Found this Bensen with floats !

Amphibie

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Aug 24, 2017
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France
Hey everyone

I came across this gyro not too far from where I live... It has no more engine and has never flown with these floats (recently homebuilt).

As I've never flown anything except serial manufactured aircrafts, I would love your opinion about the airworthiness of this gyro, maybe someone recognize this version (all I know is it's a Bensen) ?
 

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WaspAir

Supreme Allied Gyro CFI
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Oct 21, 2006
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Colorado front range
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Bell 47G-3B-1 / A&S 18A / Phoebus C, etc.
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stopped caring at 1000
Approach float operations with caution, and not just for the learning curve of on-water operations. Floats add side surface area well below the c.g., and can greatly increase the tendency to get adverse roll with yaw (e.g., left pedal inducing right roll). They also add substantial drag to an already slow draggy design, and can negatively influence fuel range.
 

WaspAir

Supreme Allied Gyro CFI
Joined
Oct 21, 2006
Messages
4,377
Location
Colorado front range
Aircraft
Bell 47G-3B-1 / A&S 18A / Phoebus C, etc.
Total Flight Time
stopped caring at 1000
On a related note, you might have to worry about what it weighs. I didn't see any N-number on it, so perhaps it has been deemed an unregistered ultralight when flown in the past. It's harder to imagine it still being a legal ultralight with the weight of the floats added (unless perhaps you boat-tow it as a glider, without engine), so it might need to be registered, which could get tricky if the original builder is no longer on the scene.
OOPS - just realized that they don't count float weight for UL -- so never mind about that. It is a challenge nonetheless to keep things under the max permitted weight, requiring a minimum of everything.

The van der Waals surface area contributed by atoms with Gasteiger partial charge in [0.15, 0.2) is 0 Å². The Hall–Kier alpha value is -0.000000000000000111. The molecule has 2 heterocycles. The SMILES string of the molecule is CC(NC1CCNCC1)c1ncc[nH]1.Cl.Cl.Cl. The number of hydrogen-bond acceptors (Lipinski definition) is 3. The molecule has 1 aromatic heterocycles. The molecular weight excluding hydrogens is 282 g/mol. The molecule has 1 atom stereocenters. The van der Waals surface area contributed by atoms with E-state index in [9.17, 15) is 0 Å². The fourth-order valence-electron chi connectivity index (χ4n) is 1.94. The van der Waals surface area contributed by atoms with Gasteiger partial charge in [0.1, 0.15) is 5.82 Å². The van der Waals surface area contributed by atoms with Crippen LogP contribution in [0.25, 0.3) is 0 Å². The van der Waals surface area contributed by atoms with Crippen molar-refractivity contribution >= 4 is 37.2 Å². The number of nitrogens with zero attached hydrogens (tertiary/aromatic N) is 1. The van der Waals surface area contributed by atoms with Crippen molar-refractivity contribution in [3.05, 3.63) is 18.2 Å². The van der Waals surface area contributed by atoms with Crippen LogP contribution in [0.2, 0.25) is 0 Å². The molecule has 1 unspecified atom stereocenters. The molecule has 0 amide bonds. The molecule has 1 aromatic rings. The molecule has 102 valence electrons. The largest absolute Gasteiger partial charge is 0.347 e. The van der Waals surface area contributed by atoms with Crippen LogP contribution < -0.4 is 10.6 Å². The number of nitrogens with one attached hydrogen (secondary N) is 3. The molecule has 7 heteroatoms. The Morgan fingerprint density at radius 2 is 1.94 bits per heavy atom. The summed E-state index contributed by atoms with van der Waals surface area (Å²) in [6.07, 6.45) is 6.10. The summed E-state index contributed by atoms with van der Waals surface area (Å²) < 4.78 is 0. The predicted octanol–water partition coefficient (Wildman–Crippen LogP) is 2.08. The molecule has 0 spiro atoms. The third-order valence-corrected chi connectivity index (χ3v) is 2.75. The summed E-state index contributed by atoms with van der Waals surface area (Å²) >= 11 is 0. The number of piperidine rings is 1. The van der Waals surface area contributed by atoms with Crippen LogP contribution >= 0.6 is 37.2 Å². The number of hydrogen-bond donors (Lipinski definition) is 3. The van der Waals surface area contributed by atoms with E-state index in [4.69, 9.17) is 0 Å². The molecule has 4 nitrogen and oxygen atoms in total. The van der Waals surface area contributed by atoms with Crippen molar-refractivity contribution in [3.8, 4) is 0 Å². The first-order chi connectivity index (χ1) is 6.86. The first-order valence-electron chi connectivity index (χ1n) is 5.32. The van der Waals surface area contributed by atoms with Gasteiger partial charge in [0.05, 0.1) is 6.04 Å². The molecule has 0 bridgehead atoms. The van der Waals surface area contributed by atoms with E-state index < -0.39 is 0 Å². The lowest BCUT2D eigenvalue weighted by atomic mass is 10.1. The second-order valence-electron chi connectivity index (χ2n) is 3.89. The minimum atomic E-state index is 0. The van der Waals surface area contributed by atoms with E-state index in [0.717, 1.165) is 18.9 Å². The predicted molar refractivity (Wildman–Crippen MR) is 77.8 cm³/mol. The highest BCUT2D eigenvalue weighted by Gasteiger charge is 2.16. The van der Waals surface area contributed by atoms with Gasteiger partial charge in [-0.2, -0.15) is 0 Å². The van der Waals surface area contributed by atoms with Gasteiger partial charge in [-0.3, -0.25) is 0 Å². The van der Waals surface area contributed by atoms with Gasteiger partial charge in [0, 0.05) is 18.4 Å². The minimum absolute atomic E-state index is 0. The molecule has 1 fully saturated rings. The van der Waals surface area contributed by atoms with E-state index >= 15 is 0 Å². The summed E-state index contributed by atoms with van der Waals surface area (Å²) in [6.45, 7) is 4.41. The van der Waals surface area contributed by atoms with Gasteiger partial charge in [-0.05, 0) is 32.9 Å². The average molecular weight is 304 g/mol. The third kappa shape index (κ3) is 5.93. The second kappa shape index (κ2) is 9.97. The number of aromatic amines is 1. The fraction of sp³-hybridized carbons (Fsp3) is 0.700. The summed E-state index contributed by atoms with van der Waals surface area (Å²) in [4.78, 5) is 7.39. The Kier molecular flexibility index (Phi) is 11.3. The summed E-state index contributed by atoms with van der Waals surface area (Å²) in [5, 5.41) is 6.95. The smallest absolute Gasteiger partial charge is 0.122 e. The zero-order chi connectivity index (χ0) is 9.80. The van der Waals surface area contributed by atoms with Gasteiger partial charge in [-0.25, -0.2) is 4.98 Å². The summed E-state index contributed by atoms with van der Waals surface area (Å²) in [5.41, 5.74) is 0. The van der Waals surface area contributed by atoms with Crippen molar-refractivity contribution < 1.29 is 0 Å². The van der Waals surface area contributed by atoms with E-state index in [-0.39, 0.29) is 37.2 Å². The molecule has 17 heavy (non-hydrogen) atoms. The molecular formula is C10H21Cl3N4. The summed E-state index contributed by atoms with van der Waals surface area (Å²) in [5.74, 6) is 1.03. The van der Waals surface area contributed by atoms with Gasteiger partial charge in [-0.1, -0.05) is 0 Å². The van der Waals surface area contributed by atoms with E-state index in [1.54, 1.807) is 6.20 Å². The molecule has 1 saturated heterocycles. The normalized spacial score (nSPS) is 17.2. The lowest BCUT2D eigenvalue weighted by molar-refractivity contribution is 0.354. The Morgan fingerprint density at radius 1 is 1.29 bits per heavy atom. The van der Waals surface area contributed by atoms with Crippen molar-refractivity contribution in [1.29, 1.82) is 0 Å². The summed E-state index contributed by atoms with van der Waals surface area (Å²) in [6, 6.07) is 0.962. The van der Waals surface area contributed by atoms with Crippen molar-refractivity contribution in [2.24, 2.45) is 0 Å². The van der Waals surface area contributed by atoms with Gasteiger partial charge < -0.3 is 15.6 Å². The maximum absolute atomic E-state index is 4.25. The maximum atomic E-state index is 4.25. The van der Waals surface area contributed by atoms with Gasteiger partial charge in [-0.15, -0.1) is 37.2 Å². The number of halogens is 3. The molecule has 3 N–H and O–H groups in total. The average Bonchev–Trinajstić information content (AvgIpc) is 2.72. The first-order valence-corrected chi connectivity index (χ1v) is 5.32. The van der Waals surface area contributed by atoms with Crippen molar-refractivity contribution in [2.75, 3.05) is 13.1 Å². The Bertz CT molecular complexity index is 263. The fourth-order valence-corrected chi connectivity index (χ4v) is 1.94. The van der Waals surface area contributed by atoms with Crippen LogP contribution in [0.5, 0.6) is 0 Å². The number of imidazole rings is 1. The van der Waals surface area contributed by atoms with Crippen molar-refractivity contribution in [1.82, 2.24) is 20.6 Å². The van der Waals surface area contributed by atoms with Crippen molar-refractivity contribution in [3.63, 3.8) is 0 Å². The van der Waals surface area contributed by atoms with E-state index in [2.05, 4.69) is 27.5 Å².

Personally, the Bensen safety record overall is pretty dismal, and that has kept me away from them. Others here love them.

Everybody here will join a chorus of "go get some good training before you try to fly it", ultralight or not.
 

Doug Riley

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The stock Bensen with floats has a pretty lethal configuration. The floats act as drag chutes, located far below the aircraft's CG. They try to pull the gyro into a vertically nose-down position. The faster you fly, the worse this effect is.

The problem existed even with the old 1930's autogyros, which were otherwise quite stable. One float-equipped autogyro of that era flipped upside down in the air. Probably because of the nature of its rotor suspension, it reverted to upright flight and landed safely. A modern gyro with an underslung teeter hinge will not fare so well once it's upside down and experiencing reverse flow into the rotor disk.

A gyro friend of mine got into float Bensens. He flew his first in the towed gyroglider configuration, then added an engine. He then experienced an uncommanded dive into the waters of Long Island Sound. He landed in the hospital, but survived. There have been other nose-dives of float-equipped Bensen-style gyros whose pilots did not make it.

Bottom line: a float gyro needs to be designed from the ground up, and tested first with models and them the real thing. A safe design would be a big R&D project.

The stock land-based Bensen is not a particularly user-friendly, stable craft. It, too, tries to flip upside down under certain circumstances. It can be made safer with frame alterations and different tail surfaces. As Wasp says, the stock version killed scores of people (the kill yield got up to about one a month for awhile in the late 60's).

Other scores of people have accumulated thousands of hours in them, but you have to watch your back when flying one. There are safer designs on the market today.
 
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